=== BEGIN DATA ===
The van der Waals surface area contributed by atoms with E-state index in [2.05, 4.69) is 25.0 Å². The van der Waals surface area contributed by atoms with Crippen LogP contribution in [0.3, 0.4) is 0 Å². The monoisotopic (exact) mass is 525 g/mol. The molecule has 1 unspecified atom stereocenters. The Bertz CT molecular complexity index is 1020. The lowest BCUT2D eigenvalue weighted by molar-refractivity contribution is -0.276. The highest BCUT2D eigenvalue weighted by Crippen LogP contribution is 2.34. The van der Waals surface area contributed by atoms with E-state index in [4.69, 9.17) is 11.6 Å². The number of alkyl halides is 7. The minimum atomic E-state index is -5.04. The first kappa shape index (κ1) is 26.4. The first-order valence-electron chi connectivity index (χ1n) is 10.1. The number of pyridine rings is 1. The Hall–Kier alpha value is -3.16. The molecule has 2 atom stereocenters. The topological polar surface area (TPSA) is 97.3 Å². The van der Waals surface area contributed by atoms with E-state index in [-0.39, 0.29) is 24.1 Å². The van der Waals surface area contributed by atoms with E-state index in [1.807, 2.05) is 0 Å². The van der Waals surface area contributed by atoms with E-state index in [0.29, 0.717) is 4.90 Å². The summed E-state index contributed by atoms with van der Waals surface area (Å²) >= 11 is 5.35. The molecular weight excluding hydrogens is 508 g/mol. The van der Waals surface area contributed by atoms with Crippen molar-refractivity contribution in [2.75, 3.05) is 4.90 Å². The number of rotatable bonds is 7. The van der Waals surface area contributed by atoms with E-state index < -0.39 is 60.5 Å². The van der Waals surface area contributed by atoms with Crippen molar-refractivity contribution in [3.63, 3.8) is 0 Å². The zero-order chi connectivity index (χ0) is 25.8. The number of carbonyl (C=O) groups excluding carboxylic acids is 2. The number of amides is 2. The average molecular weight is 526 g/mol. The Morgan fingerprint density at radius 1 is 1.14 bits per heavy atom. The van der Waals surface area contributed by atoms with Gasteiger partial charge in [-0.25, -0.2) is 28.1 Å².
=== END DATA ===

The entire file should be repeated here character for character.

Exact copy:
The van der Waals surface area contributed by atoms with E-state index in [2.05, 4.69) is 25.0 Å². The van der Waals surface area contributed by atoms with Crippen LogP contribution in [0.3, 0.4) is 0 Å². The monoisotopic (exact) mass is 525 g/mol. The molecule has 1 unspecified atom stereocenters. The Bertz CT molecular complexity index is 1020. The lowest BCUT2D eigenvalue weighted by molar-refractivity contribution is -0.276. The highest BCUT2D eigenvalue weighted by Crippen LogP contribution is 2.34. The van der Waals surface area contributed by atoms with E-state index in [4.69, 9.17) is 11.6 Å². The number of alkyl halides is 7. The minimum atomic E-state index is -5.04. The first kappa shape index (κ1) is 26.4. The first-order valence-electron chi connectivity index (χ1n) is 10.1. The number of pyridine rings is 1. The Hall–Kier alpha value is -3.16. The molecule has 2 atom stereocenters. The topological polar surface area (TPSA) is 97.3 Å². The van der Waals surface area contributed by atoms with E-state index in [-0.39, 0.29) is 24.1 Å². The van der Waals surface area contributed by atoms with E-state index in [1.807, 2.05) is 0 Å². The van der Waals surface area contributed by atoms with E-state index in [0.29, 0.717) is 4.90 Å². The summed E-state index contributed by atoms with van der Waals surface area (Å²) >= 11 is 5.35. The molecular weight excluding hydrogens is 508 g/mol. The van der Waals surface area contributed by atoms with Crippen molar-refractivity contribution in [2.75, 3.05) is 4.90 Å². The number of rotatable bonds is 7. The van der Waals surface area contributed by atoms with E-state index < -0.39 is 60.5 Å². The van der Waals surface area contributed by atoms with Crippen molar-refractivity contribution in [3.63, 3.8) is 0 Å². The zero-order chi connectivity index (χ0) is 25.8. The number of carbonyl (C=O) groups excluding carboxylic acids is 2. The number of amides is 2. The average molecular weight is 526 g/mol. The Morgan fingerprint density at radius 1 is 1.14 bits per heavy atom. The van der Waals surface area contributed by atoms with Gasteiger partial charge in [-0.25, -0.2) is 28.1 Å².